A 2017 Verizon study determined that 43 percent of cyberattacks were social engineering scams. Perhaps one of the scariest things about this type of attack is that firewalls, antiviruses and other software cannot guarantee protection from them.
What is Social Engineering?
Social engineering refers to scams in which hackers gain and exploit the trust of their victims. The hackers will often masquerade as a legitimate source such as a coworker or bank to entice their victims into handing over sensitive information.
Common social engineering scams include:
- Phishing attacks occur when a hacker sends a spoof email that appears to be a real one, but it contains a malicious link or attachment that infects the victim’s computer when opened.
- Spear phishing. Spear phishing is similar to phishing, but it’s custom-made for a specific individual or organization. Spear phishing attacks will contain highly-personal information to appear extra authentic.
- Scareware refers to a hacker making the victim think their computer is infected with malware. The hacker will offer a solution, and, when the victim downloads it, their computer will immediately be infected.
- Pretexting involves a hacker lying to a victim in order to gain sensitive data. For example, they may pretend to be a bank representative requesting company credit card information in order to verify purchases.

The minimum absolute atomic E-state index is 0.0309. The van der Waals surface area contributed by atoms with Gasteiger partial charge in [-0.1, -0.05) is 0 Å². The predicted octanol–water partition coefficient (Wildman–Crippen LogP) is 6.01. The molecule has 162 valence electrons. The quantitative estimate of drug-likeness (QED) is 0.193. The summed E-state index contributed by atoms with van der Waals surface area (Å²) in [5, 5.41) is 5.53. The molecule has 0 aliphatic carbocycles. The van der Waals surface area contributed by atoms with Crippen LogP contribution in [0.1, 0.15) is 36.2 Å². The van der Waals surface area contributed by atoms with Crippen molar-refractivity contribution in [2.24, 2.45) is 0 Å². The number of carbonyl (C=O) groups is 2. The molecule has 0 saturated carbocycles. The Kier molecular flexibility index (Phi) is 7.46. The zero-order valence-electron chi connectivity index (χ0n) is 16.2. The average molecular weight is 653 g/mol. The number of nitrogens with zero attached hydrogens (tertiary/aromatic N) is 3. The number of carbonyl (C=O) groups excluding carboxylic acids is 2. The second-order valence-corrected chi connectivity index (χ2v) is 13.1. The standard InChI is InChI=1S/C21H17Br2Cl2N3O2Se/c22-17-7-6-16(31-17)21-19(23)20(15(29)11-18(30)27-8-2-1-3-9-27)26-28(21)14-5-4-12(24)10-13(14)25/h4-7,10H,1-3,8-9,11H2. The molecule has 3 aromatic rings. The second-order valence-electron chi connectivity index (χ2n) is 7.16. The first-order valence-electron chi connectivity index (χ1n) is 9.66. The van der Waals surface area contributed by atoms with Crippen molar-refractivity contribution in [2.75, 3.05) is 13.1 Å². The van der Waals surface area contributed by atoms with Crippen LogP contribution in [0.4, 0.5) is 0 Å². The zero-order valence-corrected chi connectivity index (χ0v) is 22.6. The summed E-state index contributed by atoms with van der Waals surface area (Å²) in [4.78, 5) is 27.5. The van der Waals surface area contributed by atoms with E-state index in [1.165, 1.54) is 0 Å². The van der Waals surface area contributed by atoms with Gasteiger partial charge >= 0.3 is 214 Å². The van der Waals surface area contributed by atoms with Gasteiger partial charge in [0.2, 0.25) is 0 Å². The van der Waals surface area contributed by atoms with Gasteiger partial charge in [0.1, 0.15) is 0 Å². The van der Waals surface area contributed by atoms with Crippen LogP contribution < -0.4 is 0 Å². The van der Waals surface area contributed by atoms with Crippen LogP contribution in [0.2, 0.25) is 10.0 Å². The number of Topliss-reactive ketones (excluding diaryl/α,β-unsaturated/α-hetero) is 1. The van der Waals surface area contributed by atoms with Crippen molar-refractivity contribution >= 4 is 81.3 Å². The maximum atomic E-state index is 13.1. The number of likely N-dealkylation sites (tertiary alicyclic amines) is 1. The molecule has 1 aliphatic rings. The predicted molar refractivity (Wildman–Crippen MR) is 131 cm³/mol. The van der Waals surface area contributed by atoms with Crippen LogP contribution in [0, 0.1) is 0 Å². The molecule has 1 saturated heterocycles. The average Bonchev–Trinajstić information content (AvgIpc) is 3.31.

4 Ways to Avoid and Manage Social Engineering Scams
1. Think before you Act
Social engineering scams work so well because they convey a sense of urgency that will entice victims to act before thinking. After all, an email that says your company credit card has had a $10,000 charge and they need all of your information to investigate will probably elicit an immediate response from you.
However, if you receive a suspicious request for sensitive information, think about it for a second. After a moment of reflection you’ll likely realize it’s a scam. Credit card companies never ask for personal information. The IRS won’t ask for your social security number. Think before you act.
2. Beware of Unsolicited Emails
Any time you receive unsolicited emails, be very wary of their contents. Fraudulent emails will often have misspelled words, offers that sound too good to be true or threats of account closure.
Be especially cautious when clicking a link or opening an attachment contained within an unsolicited email. Such a simple act could immediately infect your computer with malware.
3. Run a Penetration Test
Penetration testing is a cybersecurity practice designed to see how much damage a successful attack can have on a network. During the test, you’ll see how adept the employees on your network are at identifying scams, providing insight as to what training they may need.
4. Keep your Software Updated
While antivirus software cannot guarantee protection from social engineering attacks, it can mitigate the damage they may do. Always make sure all software is up-to-date so you have the latest security patches.
Any time you suspect someone is trying to scam you, contact your IT team first. It’s always better to be safe than sorry!